As the Mick McMahon-led Ingham’s Group prepares for its first anniversary as a listed stock, he can at least breathe a sigh of relief over the fact that – after a rocky start – the chook stock has flown comfortably above its $3.15 IPO price.
We would hate to think what investors would have made of McMahon’s $11.6 million pay packet – unveiled in its annual report late last month – if they had lost money on their investment.
Ingham’s chief executive Mick McMahon has done very nicely as Ingham’s has flown. Photo: Jesse Marlow
This total remuneration figure included a $6 million cash IPO bonus for the successful completion of the float, and another $1.25 million in short-term cash bonuses.
That was the easy bit. Later this month, Ingham’s shareholders will be asked to approve a long-term incentive package, currently worth $1.6 million, subject to performance hurdles.
Illustration: John Shakespeare
At least he can count on the support of his mates at private equity group, TPG, which still holds a 47 per cent stake. But its local boss, and Ingham’s director, Joel Thickins, is no doubt itching to dump the shares at a respectable juncture.
So it’s no wonder that McMahon has been so vociferous in his attempts to knock back the naysayers who are nervous about the chook processor’s ability to maintain pricing power given the formidable competition and a sales channel dominated by market behemoths Coles and Woolworths.
This may account for why Ingham’s came out hard against a story in The Australian Financial Review last month raising the prospect of a chook price war.
So it will be interesting to hear if there are any updates when McMahon and his chairman, former Maccas burger flipper Peter Bush, front investors at the company’s annual general meeting this month.
Speaking of Ingham’s chairman Peter Bush, he did not do badly out of the float either.
He picked up $200,000 worth of shares just for showing up, and $228,000 a year for the chairman’s gig.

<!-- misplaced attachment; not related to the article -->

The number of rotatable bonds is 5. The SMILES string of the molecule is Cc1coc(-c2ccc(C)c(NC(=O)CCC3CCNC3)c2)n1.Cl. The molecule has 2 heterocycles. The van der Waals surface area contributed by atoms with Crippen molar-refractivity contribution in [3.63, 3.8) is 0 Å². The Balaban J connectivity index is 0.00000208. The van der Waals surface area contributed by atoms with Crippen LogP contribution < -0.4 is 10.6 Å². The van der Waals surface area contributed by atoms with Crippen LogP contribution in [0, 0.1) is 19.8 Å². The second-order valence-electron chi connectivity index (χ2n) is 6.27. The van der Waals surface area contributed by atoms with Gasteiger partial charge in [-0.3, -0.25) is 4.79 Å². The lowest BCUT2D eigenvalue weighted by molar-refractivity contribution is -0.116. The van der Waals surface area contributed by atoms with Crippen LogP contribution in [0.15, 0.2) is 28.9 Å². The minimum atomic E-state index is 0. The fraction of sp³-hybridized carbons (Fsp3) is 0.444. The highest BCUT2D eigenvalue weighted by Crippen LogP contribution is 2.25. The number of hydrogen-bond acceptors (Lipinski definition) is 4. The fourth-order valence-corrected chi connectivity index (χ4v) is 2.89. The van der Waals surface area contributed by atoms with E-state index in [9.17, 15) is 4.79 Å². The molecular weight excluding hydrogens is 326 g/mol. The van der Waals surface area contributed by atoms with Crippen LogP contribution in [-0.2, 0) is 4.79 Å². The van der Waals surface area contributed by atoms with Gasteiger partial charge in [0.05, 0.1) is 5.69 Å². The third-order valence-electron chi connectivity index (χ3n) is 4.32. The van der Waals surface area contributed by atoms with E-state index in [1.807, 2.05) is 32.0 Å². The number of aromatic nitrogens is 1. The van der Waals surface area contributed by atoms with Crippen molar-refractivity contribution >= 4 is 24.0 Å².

Which is just as well given his $270,000 a year chairman’s role at Mantra Group may disappear if Accor succeeds with its $1.2 billion bid for the hotel group.
And it is not as if Bush will profit much from the stellar performance of Mantra, which has more than doubled its $1.80 float price.
Bush’s only stock acquisition was in 2015 at $3.55 a share, meaning he won’t make much of a gain on the stock if the bid succeeds.
And need we point out that Bush is also chairman of Southern Cross Media which may not survive the next round of media consolidation.
With the lightning storm over Australia’s spluttering energy policy continuing unabated, Mick McCormack the head of our biggest pipeline operator, obviously hasn’t had much time to take his frustrations out on his drum kit.
His latest spray, at the AFR’s energy summit on Tuesday, was aimed at “un-Australian” greeny groups like Lock the Gate, which are successfully bottling up coal seam gas projects in most states.
“We need activists and governments to put reason above ideologies and facts above folklore.”
Reason? Facts? We can only assume Mick did not hear of Tony Abbott‘s delusional ravings from London overnight.
At least he didn’t give the greenies the sort of treatment he reserves for his bete noir: Central Petroleum boss, Richard Cottee, who has complained since last year about APA’s alleged role in the gas price rises.
“This stuff belongs in fantasyland,” was the testy reply from McCormack.
He said the claims were “Ridiculous, untested, ignorant and clearly self-interested arguments designed to wind-up an anti-APA feeling.”
One day after poker machine maker, Aristocrat Leisure, revealed that it will double the potential earnings of its CEO, Trevor Croker, an update from the former beer executive reveals that he picked up more than $640,000 worth of shares as part of his latest deferred short-term incentives bonus.
It adds to the $5.7 million worth of shares he owned before his appointment as chief executive in February this year.